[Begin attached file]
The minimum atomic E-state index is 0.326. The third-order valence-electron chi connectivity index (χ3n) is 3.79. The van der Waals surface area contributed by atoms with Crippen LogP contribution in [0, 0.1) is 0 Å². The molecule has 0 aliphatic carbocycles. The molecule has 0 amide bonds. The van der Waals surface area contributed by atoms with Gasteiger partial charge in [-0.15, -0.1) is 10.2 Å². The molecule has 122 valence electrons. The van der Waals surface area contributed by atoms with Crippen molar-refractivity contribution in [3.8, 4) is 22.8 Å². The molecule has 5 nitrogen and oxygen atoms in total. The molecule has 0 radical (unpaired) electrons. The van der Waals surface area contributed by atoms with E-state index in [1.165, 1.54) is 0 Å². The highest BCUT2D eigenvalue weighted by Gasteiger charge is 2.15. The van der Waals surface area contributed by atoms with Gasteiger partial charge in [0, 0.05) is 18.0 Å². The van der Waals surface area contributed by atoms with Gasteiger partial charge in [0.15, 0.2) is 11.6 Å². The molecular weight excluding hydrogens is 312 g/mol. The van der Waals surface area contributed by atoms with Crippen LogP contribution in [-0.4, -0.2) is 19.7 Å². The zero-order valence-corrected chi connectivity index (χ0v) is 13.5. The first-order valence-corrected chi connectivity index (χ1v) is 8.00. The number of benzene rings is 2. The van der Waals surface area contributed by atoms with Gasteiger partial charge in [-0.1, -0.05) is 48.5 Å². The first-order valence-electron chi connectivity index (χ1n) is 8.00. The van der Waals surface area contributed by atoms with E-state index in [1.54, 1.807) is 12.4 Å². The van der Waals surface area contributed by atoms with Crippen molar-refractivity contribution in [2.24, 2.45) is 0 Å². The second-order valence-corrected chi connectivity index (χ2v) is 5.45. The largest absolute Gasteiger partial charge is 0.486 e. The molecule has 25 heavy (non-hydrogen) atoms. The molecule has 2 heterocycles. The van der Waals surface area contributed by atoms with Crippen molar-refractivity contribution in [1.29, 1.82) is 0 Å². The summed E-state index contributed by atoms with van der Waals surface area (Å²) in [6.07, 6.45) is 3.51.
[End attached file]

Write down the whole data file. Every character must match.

The minimum atomic E-state index is 0.326. The third-order valence-electron chi connectivity index (χ3n) is 3.79. The van der Waals surface area contributed by atoms with Crippen LogP contribution in [0, 0.1) is 0 Å². The molecule has 0 aliphatic carbocycles. The molecule has 0 amide bonds. The van der Waals surface area contributed by atoms with Gasteiger partial charge in [-0.15, -0.1) is 10.2 Å². The molecule has 122 valence electrons. The van der Waals surface area contributed by atoms with Crippen molar-refractivity contribution in [3.8, 4) is 22.8 Å². The molecule has 5 nitrogen and oxygen atoms in total. The molecule has 0 radical (unpaired) electrons. The van der Waals surface area contributed by atoms with E-state index in [1.165, 1.54) is 0 Å². The highest BCUT2D eigenvalue weighted by Gasteiger charge is 2.15. The van der Waals surface area contributed by atoms with Gasteiger partial charge in [0, 0.05) is 18.0 Å². The van der Waals surface area contributed by atoms with Gasteiger partial charge in [0.15, 0.2) is 11.6 Å². The molecular weight excluding hydrogens is 312 g/mol. The van der Waals surface area contributed by atoms with Crippen LogP contribution in [-0.4, -0.2) is 19.7 Å². The zero-order valence-corrected chi connectivity index (χ0v) is 13.5. The first-order valence-corrected chi connectivity index (χ1v) is 8.00. The number of benzene rings is 2. The van der Waals surface area contributed by atoms with Gasteiger partial charge in [-0.1, -0.05) is 48.5 Å². The first-order valence-electron chi connectivity index (χ1n) is 8.00. The van der Waals surface area contributed by atoms with E-state index in [1.54, 1.807) is 12.4 Å². The van der Waals surface area contributed by atoms with Crippen molar-refractivity contribution in [2.24, 2.45) is 0 Å². The second-order valence-corrected chi connectivity index (χ2v) is 5.45. The largest absolute Gasteiger partial charge is 0.486 e. The molecule has 25 heavy (non-hydrogen) atoms. The molecule has 2 heterocycles. The van der Waals surface area contributed by atoms with Crippen molar-refractivity contribution in [1.29, 1.82) is 0 Å². The summed E-state index contributed by atoms with van der Waals surface area (Å²) in [6.07, 6.45) is 3.51.